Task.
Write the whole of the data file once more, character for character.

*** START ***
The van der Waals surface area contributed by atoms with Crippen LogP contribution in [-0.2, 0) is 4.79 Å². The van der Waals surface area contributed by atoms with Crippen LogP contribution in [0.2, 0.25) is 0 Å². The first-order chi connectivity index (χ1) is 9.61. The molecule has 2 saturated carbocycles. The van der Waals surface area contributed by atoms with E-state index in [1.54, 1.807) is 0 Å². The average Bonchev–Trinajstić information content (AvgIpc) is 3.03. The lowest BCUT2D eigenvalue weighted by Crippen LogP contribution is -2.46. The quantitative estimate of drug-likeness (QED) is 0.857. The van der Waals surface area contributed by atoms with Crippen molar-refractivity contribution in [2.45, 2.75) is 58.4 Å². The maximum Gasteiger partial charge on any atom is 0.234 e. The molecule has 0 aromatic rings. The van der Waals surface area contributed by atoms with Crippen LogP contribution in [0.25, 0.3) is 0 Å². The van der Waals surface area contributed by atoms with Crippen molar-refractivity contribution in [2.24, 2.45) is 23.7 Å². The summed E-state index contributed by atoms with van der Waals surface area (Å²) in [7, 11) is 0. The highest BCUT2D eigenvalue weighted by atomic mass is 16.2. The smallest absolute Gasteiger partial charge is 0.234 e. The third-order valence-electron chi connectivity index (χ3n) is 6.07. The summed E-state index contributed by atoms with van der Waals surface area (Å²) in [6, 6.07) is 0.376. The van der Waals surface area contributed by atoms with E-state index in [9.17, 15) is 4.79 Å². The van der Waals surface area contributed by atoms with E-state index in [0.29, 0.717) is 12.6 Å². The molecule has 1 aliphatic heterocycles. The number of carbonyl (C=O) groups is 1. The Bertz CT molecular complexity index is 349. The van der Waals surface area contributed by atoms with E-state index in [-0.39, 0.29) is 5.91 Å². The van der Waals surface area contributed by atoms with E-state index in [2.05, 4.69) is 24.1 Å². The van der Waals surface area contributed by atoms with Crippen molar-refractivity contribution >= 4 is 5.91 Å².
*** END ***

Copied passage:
The van der Waals surface area contributed by atoms with Crippen LogP contribution in [-0.2, 0) is 4.79 Å². The van der Waals surface area contributed by atoms with Crippen LogP contribution in [0.2, 0.25) is 0 Å². The first-order chi connectivity index (χ1) is 9.61. The molecule has 2 saturated carbocycles. The van der Waals surface area contributed by atoms with E-state index in [1.54, 1.807) is 0 Å². The average Bonchev–Trinajstić information content (AvgIpc) is 3.03. The lowest BCUT2D eigenvalue weighted by Crippen LogP contribution is -2.46. The quantitative estimate of drug-likeness (QED) is 0.857. The van der Waals surface area contributed by atoms with Crippen molar-refractivity contribution in [2.45, 2.75) is 58.4 Å². The maximum Gasteiger partial charge on any atom is 0.234 e. The molecule has 0 aromatic rings. The van der Waals surface area contributed by atoms with Crippen LogP contribution in [0.25, 0.3) is 0 Å². The van der Waals surface area contributed by atoms with Crippen molar-refractivity contribution in [2.24, 2.45) is 23.7 Å². The summed E-state index contributed by atoms with van der Waals surface area (Å²) in [7, 11) is 0. The highest BCUT2D eigenvalue weighted by atomic mass is 16.2. The smallest absolute Gasteiger partial charge is 0.234 e. The third-order valence-electron chi connectivity index (χ3n) is 6.07. The summed E-state index contributed by atoms with van der Waals surface area (Å²) in [6, 6.07) is 0.376. The van der Waals surface area contributed by atoms with E-state index in [9.17, 15) is 4.79 Å². The van der Waals surface area contributed by atoms with E-state index in [0.29, 0.717) is 12.6 Å². The molecule has 1 aliphatic heterocycles. The number of carbonyl (C=O) groups is 1. The Bertz CT molecular complexity index is 349. The van der Waals surface area contributed by atoms with E-state index in [-0.39, 0.29) is 5.91 Å². The van der Waals surface area contributed by atoms with E-state index in [2.05, 4.69) is 24.1 Å². The van der Waals surface area contributed by atoms with Crippen molar-refractivity contribution >= 4 is 5.91 Å².